Gender Gender

Teacher sexual misconduct should be stemmed

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Children’s Corner with PANIC CHILUFYA
EIGHT years ago, Brenda, then aged 17 was forced to drop out of school after she fell pregnant during her first term of Grade 10. Her guardians were disappointed to learn that the man responsible for her condition was one of her teachers who not only had a wife but children at home.
Although the teacher accepted responsibility, according to Brenda, no action was taken to discipline him by the school administration even after a complaint was made by her guardians. It was business as usual; he continued to teach and one can only wonder how many other girls he took advantage of after Brenda.
For Brenda, it was a double loss. It meant she had to drop out of school and her baby died immediately after birth, most likely due to complications associated with her age. As a result of this, her guardians decided to send Brenda back to her parents, who were peasant farmers in Northern Province, because she was no longer in school.
The experience taught Brenda some valuable life lessons and it spurred her willingness to get back to school, which she did; she re-enrolled in Grade Nine. She is one of the beneficiaries who took advantage of Government’s Re-entry Policy of going back to school. Brenda performed exceptionally well during her Grade 12 examinations and is now training as a nurse at a private medical school in Lusaka.
Learning from her experience, Brenda has been able to positively turn her life. But although some victims of sexual misconduct have not been so fortunate.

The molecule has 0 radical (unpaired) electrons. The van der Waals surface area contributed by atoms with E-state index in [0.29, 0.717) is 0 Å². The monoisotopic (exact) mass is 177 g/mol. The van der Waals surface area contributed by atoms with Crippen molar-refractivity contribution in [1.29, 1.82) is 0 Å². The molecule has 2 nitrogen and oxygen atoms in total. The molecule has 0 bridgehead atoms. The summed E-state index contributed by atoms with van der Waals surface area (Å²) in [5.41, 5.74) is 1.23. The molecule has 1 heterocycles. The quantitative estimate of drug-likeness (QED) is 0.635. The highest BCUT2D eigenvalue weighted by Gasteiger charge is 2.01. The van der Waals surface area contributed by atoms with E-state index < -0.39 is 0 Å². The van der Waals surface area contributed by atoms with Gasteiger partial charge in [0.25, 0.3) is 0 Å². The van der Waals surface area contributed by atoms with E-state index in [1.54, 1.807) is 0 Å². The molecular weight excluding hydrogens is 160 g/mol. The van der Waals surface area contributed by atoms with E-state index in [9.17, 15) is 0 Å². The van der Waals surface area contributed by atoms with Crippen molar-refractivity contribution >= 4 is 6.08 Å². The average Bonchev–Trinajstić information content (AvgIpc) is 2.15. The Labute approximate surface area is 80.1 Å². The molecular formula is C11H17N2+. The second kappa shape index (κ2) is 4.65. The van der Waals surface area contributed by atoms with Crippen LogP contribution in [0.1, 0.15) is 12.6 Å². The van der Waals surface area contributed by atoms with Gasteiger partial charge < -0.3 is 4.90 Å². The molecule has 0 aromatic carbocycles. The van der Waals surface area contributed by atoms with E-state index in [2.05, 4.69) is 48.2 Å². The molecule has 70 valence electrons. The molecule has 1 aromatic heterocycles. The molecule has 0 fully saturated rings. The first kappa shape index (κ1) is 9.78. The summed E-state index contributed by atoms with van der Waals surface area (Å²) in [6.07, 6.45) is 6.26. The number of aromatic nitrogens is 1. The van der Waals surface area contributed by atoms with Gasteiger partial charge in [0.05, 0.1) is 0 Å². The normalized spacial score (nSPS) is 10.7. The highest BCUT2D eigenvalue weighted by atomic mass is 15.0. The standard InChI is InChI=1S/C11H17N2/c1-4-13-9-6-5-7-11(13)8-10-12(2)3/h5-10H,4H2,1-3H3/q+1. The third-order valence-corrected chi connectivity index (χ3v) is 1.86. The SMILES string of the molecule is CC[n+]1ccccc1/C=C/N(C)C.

This confirms that about 80 percent of male teachers in Zambia have been involved in some form of sexual misconduct with female pupils as recently revealed by Teaching Service Commission (TSC) chairperson Stanley M’hango.
Speaking during a meeting with district education board secretaries (DEBS) and other officials in the Ministry of General Education in Central Province, Mr M’hango said the TSC had received disturbing reports that sexual abuse in schools was on the increase with 80 percent of male teachers being cited as perpetrators of the vice. Some female pupils who were interviewed admitted to being involved with their male teachers. Meanwhile, in some cases, those tasked with the responsibility of maintaining order like head teachers do not report cases of sexual misconduct amongst teachers as was the case with Brenda. Instead, they close ranks to protect each other from higher authorities like the TSC.
It is hoped that TSC will immediately put into practice the decision to instantly dismiss teachers who will be found guilty of abusing their pupils because they are definitely in the profession for the wrong reasons. Girls are sent to these institutions to acquire knowledge to empower them and equip them for the future, not to serve the sexual interests of selfish teachers. Similarly, those found guilty of concealing cases of sexual misconduct should also be dismissed for not taking their responsibility of protecting the children under their charge seriously; they should not be spared because of the harm they inflict on innocent lives.
These sexual predators who masquerade as teachers should be put to shame and should realise that education is the right for everyone, including the girls they abuse with impunity because of the positions they hold.
The high percentage of sexual misconduct is alarming and if not addressed, Zambia will not be able to achieve meaningful progress and gender equality by 2030. There is urgent need for Government and TSC to seriously scrutinise those joining the teaching profession as a way of weeding out those found to be unsuitable.
Only then will young people be exposed to positive role models and mentors who will enable them to make responsible life choices in their journey into adulthood. When children are sent to schools, teachers and administrators are supposed to represent parents and guardians by instilling good morals and discipline and not take advantage of their vulnerability, especially girls.
Remember, children are our future, until next week, take care.
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